Between May and August of last year, the ministry targeted 304 employers in the GTA for unannounced inspections, and found 232 were in violation of the Employment Standards Act — a 76-per-cent failure rate.
Among the most common violations penalized: overtime pay, vacation pay, public holiday pay and excessive work hours.
Those results are typical of recent blitzes, says Faraday.
“That’s a serious problem.”
Labour Minister Kevin Flynn agrees.
“Eighty per cent isn’t a tolerable number, and shouldn’t be tolerable for anybody in this province,” he said in an interview.
Between 2006 and 2013, the government initiated an average of 390 prosecutions a year against employers accused of violating labour laws. Faraday believes those numbers only represent a sliver of the violations taking place, because most are not reported.
“The erosions of rights that we’re seeing are something that happen on quite a widespread basis,” said Faraday.
Minimum standards of working hours, minimum wage and overtime pay have been part of Ontario law for decades, but Faraday says employers have successfully lobbied for labour market changes that have left millions of workers vulnerable to exploitation.
“Right now in Ontario, about 40 per cent of jobs are non-standard, precarious forms of employment,” says Faraday.
She says employers who exploit workers disproportionately prey on ethnic minorities, women and students, groups of people who often need flexibility at work, may lack knowledge of labour laws and English language skills, or may have uncertain immigration status.
“The onus for enforcing lies overwhelmingly on the most vulnerable people in the system. Workers who are not unionized, who try to enforce their rights, often when they raise a complaint with their employer face termination.”
When Naseem’s eventual complaints to Khan about his paycheques fell on deaf ears, he took his grievances to a Petro-Canada employee.
“He did not even listen,” he says. “He said you have to talk to Mr. Khan.”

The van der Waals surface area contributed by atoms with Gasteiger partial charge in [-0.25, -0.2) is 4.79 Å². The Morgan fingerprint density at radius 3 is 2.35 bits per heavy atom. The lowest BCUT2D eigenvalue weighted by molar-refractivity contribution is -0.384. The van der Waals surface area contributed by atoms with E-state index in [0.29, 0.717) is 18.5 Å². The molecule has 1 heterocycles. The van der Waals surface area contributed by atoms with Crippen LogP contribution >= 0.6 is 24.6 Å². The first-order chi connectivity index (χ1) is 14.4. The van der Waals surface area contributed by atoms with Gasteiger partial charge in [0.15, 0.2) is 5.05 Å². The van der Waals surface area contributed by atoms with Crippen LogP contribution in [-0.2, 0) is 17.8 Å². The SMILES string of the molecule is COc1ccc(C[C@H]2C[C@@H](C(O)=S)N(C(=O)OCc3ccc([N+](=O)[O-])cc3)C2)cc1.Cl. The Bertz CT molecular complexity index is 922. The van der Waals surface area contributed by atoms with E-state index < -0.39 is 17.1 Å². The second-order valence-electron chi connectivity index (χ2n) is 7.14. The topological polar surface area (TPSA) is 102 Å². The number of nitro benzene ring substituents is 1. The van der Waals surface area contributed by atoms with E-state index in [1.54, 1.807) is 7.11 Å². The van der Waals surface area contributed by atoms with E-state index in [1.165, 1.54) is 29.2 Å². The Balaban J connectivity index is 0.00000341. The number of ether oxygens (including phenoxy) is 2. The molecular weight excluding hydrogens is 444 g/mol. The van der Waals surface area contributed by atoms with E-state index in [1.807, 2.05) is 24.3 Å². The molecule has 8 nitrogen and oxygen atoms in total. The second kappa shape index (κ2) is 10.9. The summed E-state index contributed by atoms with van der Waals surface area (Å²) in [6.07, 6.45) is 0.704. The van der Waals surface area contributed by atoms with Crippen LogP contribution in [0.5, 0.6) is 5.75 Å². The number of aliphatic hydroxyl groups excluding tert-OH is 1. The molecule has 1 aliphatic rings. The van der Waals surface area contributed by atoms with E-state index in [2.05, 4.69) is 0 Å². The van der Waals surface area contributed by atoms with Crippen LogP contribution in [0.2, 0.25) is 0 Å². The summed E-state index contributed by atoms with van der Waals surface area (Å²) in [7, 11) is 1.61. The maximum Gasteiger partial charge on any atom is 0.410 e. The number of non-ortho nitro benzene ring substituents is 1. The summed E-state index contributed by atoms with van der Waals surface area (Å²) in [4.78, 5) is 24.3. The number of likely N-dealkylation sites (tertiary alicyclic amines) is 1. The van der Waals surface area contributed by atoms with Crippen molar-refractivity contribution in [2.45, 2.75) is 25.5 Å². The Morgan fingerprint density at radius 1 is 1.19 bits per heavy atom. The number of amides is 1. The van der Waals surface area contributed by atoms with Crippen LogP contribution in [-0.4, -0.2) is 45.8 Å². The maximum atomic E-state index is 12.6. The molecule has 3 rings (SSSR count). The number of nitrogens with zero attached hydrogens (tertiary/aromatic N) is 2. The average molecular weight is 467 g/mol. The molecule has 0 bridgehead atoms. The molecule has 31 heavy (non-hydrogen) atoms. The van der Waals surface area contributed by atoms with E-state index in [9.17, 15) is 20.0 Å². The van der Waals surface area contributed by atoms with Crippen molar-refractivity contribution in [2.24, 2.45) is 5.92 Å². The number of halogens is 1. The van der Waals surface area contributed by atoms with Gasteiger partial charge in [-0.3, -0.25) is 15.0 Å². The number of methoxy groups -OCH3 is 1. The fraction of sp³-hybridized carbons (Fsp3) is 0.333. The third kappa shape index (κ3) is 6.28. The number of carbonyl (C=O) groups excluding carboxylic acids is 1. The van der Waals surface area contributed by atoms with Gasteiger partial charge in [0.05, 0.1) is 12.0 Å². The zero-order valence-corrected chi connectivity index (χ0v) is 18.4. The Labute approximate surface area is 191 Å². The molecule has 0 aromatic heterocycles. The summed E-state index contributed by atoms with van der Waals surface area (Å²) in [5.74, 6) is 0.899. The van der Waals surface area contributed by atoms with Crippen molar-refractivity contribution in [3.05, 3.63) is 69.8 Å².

Petro-Canada is owned by Calgary-based Suncor Energy. In an email, Suncor told the Star and 16×9 that its franchisees are “contractually obligated” to follow labour laws, but added that its franchisees are independent business owners, and that matters related to labour standards are between the ministry and franchisees.
Currently, only 40 proactive enforcement officers are charged with monitoring the province’s nearly 450,000 employers. Last year, they conducted 2,477 inspections, ministry data shows. At that rate, it would take those 40 inspectors 181 years to inspect every employer in the province.
“Is 40 people enough?” says Flynn. “You really wonder some days if it is, when you look at the size of the province. But I think we’ve got very well trained inspectors. And we’re hiring.”
Despite the efforts of inspectors, Flynn admits labour conditions in the province are deteriorating in some sectors. He’s ordered a review of the enforcement system and is promising reforms are on the way.
Even when the province does take action, the penalties can lack teeth.
One of Khan’s Petro Canada stations was found guilty of violating provincial law covering statutory holiday pay in 2013.
The penalty: a $360 fine. That same day, Naseem’s time sheet shows he worked 16 hours.
“I was expecting … in Canada nobody could do that kind of thing,” says Naseem.